As the coronavirus pandemic shows no signs of ending, California is still recovering from the most damaging recession since the Great Depression. By October, California had regained only about two-thirds of the 2.7 million jobs lost in the early months of the pandemic.
The state lags behind the rebound rate in the rest of the U.S., and isn’t likely to see a full recovery until the end of 2023, according to a recent report from the California Center for Jobs & The Economy.
One of the biggest challenges is getting people back to work, especially as new coronavirus variants continue to emerge and cause uncertainty.
Within a couple of hours after health officials confirmed that the first U.S. case of the omicron variant had been detected in San Francisco, CalMatters and the Milken Institute co-hosted a discussion Wednesday, moderated by CalMatters economic reporter Grace Gedye and titled “The Post-COVID Recovery: California’s lagging employment rate.”
Panelists discussed why the lag exists: While California has always had a relatively high unemployment rate, the state was also hit harder by the pandemic, in part because its economy relies on the tourism and entertainment industries.
Here are three key takeaways:
COVID has changed everything, maybe permanently
The threats of COVID-19 have necessitated a lot of adapting — to new safety protocols, as well as new consumer behaviors. Manuel Pastor, director of USC’s Equity Research Institute, noted a few of those structural changes to the economy, including the shift from services to goods as businesses ceased traditional in-person services.
Pastor described what he called an “economy based more on mutuality” — one in which business owners have a heightened sense of the well-being of their employees. And he noted the rise of a “just-in-case” economy, where business owners have become better prepared for supply shortages or workers needing to take time off.
Perhaps the most lasting change: The switch to remote work, which Pastor predicted will continue as companies try to grapple with the fact that many workers do not want to return to the office.
Somjita Mitra, chief economist for California’s Department of Finance, said that the pandemic accelerated trends that were already in place, such as less shopping at brick-and-mortar stores and the decline of manufacturing.
Small business owners also saw those trends take hold, noted Reign Free, owner of The Red Door catering company in Oakland. “People aren’t having large events and coming out to dine, so how can we service our clients where they are, in a responsible way?” Free said.
Free also said the pandemic emphasized the need for business owners to own their own space, instead of being “at the mercy of your landlord.”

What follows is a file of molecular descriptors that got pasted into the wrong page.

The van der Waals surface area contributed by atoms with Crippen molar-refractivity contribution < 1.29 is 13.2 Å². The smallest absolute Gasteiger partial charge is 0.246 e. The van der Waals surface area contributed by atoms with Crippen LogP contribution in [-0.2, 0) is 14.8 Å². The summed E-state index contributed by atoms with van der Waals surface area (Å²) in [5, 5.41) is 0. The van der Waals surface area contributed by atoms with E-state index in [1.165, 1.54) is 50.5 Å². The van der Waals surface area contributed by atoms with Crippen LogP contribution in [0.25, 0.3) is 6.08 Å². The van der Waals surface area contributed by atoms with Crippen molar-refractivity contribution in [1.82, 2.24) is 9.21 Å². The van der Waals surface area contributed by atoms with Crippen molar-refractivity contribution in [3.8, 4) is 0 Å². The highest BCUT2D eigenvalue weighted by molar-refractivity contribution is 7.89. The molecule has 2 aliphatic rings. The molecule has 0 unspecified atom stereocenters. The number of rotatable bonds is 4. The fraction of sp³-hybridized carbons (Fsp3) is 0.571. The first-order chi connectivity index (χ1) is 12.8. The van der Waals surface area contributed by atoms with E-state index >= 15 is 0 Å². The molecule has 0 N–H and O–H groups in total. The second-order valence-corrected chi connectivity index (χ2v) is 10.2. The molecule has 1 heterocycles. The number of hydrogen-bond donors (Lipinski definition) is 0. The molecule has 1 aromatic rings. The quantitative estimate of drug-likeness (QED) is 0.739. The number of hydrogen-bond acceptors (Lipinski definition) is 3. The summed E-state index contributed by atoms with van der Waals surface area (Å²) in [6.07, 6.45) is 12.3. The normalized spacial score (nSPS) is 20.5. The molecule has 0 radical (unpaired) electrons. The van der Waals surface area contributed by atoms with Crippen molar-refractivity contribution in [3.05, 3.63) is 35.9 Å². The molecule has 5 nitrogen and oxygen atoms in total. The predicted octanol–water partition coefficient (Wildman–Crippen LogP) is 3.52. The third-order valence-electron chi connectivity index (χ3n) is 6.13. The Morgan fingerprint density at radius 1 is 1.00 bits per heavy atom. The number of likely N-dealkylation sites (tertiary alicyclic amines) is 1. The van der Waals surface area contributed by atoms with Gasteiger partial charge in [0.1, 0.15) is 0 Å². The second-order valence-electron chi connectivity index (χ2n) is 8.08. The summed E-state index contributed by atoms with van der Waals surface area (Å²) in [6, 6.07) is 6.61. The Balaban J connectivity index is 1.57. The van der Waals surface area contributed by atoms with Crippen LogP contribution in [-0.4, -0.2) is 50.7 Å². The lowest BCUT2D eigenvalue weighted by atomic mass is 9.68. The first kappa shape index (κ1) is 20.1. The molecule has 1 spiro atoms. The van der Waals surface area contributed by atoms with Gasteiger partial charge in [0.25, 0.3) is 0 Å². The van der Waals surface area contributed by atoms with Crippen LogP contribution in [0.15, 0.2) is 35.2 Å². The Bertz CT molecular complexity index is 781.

There’s reason to be optimistic
While there’s plenty of reason for concern, there are also some points of optimism.
According to Mitra, while the recession has been the worst to hit the state since the 1930s — and there’s still a long way to go, the economy has snapped back relatively quickly. She also pointed to indications that residents are optimistic about the economy, including another way to look at the “Great Resignation:”
“People don’t quit jobs if they think the economy is going to crash soon,” she said. “The fact that people are quitting and trying to find better employment, or start their own businesses, or move — there’s a lot of optimism that people have in terms of the recovery.”
Pastor said that while there certainly have been hardships, especially among lower-income Californians and the most vulnerable, the billions of dollars in state and federal relief and other actions were “remarkable” in preventing a recession that affected everyone.
Instead, there was more of a micro-recession. In addition to workers in some industries being able to work remotely, rising housing prices and the stock market boom meant “wealthy people cleaned up,” he said.
Small business owners are still struggling
Pastor called the pandemic recovery a transformational moment for workers — not so much a “Great Resignation” as a “Great Awakening,” in which people are rethinking the role of work in their lives. Besides unemployment benefits, there are a number of reasons why people may not return to work, including child care needs or health risks, Free said.
But while large companies may be able to stay afloat through this transformation, small business owners need more support.
Julian Cañete, president and CEO of the California Hispanic Chambers Of Commerce, said that grants and loan assistance provided a bridge for many small businesses, but many still had to close their doors.
“It wasn’t just the pandemic that hit,” he said. “When you’re hit with the wildfires in some of the areas of the state, that also has an impact on everything — on employment, on recovery, everything else.”
“I just hope,” Cañete added, “that the legislators and policymakers realize that these small investments have been important to small business, but it’s important to our future economic growth and we need to continue them.”